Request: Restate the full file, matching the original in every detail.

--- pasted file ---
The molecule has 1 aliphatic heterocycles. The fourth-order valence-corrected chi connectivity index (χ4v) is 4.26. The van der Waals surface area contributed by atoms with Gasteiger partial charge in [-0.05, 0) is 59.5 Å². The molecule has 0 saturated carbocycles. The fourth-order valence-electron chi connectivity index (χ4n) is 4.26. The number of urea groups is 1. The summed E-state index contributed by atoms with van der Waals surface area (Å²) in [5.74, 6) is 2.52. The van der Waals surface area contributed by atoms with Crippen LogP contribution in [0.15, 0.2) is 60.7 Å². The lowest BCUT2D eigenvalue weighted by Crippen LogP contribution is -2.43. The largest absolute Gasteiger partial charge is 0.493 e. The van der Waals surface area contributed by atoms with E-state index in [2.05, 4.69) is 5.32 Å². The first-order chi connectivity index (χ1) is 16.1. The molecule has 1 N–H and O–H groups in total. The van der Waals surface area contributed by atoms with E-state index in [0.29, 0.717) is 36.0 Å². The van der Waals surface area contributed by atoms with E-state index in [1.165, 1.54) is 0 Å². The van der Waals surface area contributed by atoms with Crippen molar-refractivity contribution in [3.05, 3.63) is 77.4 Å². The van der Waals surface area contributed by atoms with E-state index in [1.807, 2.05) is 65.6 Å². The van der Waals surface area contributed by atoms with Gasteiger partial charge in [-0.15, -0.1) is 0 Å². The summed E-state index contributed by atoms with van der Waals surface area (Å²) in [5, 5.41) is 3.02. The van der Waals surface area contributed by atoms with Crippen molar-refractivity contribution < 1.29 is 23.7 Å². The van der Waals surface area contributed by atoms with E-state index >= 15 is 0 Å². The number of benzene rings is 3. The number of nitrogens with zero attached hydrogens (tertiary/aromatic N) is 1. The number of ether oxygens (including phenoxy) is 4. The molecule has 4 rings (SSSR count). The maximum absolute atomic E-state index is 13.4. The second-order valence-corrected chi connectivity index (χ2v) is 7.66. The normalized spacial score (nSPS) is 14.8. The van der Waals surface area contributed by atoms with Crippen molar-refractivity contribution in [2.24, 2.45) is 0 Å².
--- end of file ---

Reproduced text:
The molecule has 1 aliphatic heterocycles. The fourth-order valence-corrected chi connectivity index (χ4v) is 4.26. The van der Waals surface area contributed by atoms with Gasteiger partial charge in [-0.05, 0) is 59.5 Å². The molecule has 0 saturated carbocycles. The fourth-order valence-electron chi connectivity index (χ4n) is 4.26. The number of urea groups is 1. The summed E-state index contributed by atoms with van der Waals surface area (Å²) in [5.74, 6) is 2.52. The van der Waals surface area contributed by atoms with Crippen LogP contribution in [0.15, 0.2) is 60.7 Å². The lowest BCUT2D eigenvalue weighted by Crippen LogP contribution is -2.43. The largest absolute Gasteiger partial charge is 0.493 e. The van der Waals surface area contributed by atoms with E-state index in [2.05, 4.69) is 5.32 Å². The first-order chi connectivity index (χ1) is 16.1. The molecule has 1 N–H and O–H groups in total. The van der Waals surface area contributed by atoms with E-state index in [0.29, 0.717) is 36.0 Å². The van der Waals surface area contributed by atoms with E-state index in [1.165, 1.54) is 0 Å². The van der Waals surface area contributed by atoms with Crippen molar-refractivity contribution in [3.05, 3.63) is 77.4 Å². The van der Waals surface area contributed by atoms with E-state index in [1.807, 2.05) is 65.6 Å². The van der Waals surface area contributed by atoms with Gasteiger partial charge in [-0.15, -0.1) is 0 Å². The summed E-state index contributed by atoms with van der Waals surface area (Å²) in [5, 5.41) is 3.02. The van der Waals surface area contributed by atoms with Crippen molar-refractivity contribution < 1.29 is 23.7 Å². The van der Waals surface area contributed by atoms with E-state index >= 15 is 0 Å². The number of benzene rings is 3. The number of nitrogens with zero attached hydrogens (tertiary/aromatic N) is 1. The number of ether oxygens (including phenoxy) is 4. The molecule has 4 rings (SSSR count). The maximum absolute atomic E-state index is 13.4. The second-order valence-corrected chi connectivity index (χ2v) is 7.66. The normalized spacial score (nSPS) is 14.8. The van der Waals surface area contributed by atoms with Crippen molar-refractivity contribution in [2.24, 2.45) is 0 Å².